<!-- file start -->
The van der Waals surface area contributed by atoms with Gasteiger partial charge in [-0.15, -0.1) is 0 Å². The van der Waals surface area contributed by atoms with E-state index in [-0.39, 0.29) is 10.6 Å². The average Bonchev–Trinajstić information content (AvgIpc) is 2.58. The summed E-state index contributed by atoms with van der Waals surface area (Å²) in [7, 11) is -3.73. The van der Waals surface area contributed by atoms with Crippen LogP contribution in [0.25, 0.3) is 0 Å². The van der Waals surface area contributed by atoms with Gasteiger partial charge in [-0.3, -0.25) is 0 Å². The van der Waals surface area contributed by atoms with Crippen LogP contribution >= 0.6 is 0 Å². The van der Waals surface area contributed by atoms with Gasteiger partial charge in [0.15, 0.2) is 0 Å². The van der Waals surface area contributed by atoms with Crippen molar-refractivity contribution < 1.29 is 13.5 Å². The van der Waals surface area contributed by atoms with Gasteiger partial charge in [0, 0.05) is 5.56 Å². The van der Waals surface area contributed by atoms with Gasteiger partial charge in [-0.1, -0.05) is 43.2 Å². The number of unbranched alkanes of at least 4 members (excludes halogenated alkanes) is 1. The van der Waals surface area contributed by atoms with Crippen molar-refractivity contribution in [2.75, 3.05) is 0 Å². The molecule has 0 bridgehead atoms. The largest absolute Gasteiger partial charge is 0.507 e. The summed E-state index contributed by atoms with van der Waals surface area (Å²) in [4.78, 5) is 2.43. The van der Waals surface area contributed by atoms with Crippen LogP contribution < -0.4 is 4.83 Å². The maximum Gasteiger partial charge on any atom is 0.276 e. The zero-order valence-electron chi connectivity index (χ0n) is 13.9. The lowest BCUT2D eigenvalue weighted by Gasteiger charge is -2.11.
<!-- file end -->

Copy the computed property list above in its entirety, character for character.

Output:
The van der Waals surface area contributed by atoms with Gasteiger partial charge in [-0.15, -0.1) is 0 Å². The van der Waals surface area contributed by atoms with E-state index in [-0.39, 0.29) is 10.6 Å². The average Bonchev–Trinajstić information content (AvgIpc) is 2.58. The summed E-state index contributed by atoms with van der Waals surface area (Å²) in [7, 11) is -3.73. The van der Waals surface area contributed by atoms with Crippen LogP contribution in [0.25, 0.3) is 0 Å². The van der Waals surface area contributed by atoms with Gasteiger partial charge in [-0.3, -0.25) is 0 Å². The van der Waals surface area contributed by atoms with Crippen LogP contribution >= 0.6 is 0 Å². The van der Waals surface area contributed by atoms with Gasteiger partial charge in [0.15, 0.2) is 0 Å². The van der Waals surface area contributed by atoms with Crippen molar-refractivity contribution < 1.29 is 13.5 Å². The van der Waals surface area contributed by atoms with Gasteiger partial charge in [0, 0.05) is 5.56 Å². The van der Waals surface area contributed by atoms with Gasteiger partial charge in [-0.1, -0.05) is 43.2 Å². The number of unbranched alkanes of at least 4 members (excludes halogenated alkanes) is 1. The van der Waals surface area contributed by atoms with Crippen molar-refractivity contribution in [2.75, 3.05) is 0 Å². The molecule has 0 bridgehead atoms. The largest absolute Gasteiger partial charge is 0.507 e. The summed E-state index contributed by atoms with van der Waals surface area (Å²) in [4.78, 5) is 2.43. The van der Waals surface area contributed by atoms with Crippen LogP contribution < -0.4 is 4.83 Å². The maximum Gasteiger partial charge on any atom is 0.276 e. The zero-order valence-electron chi connectivity index (χ0n) is 13.9. The lowest BCUT2D eigenvalue weighted by Gasteiger charge is -2.11.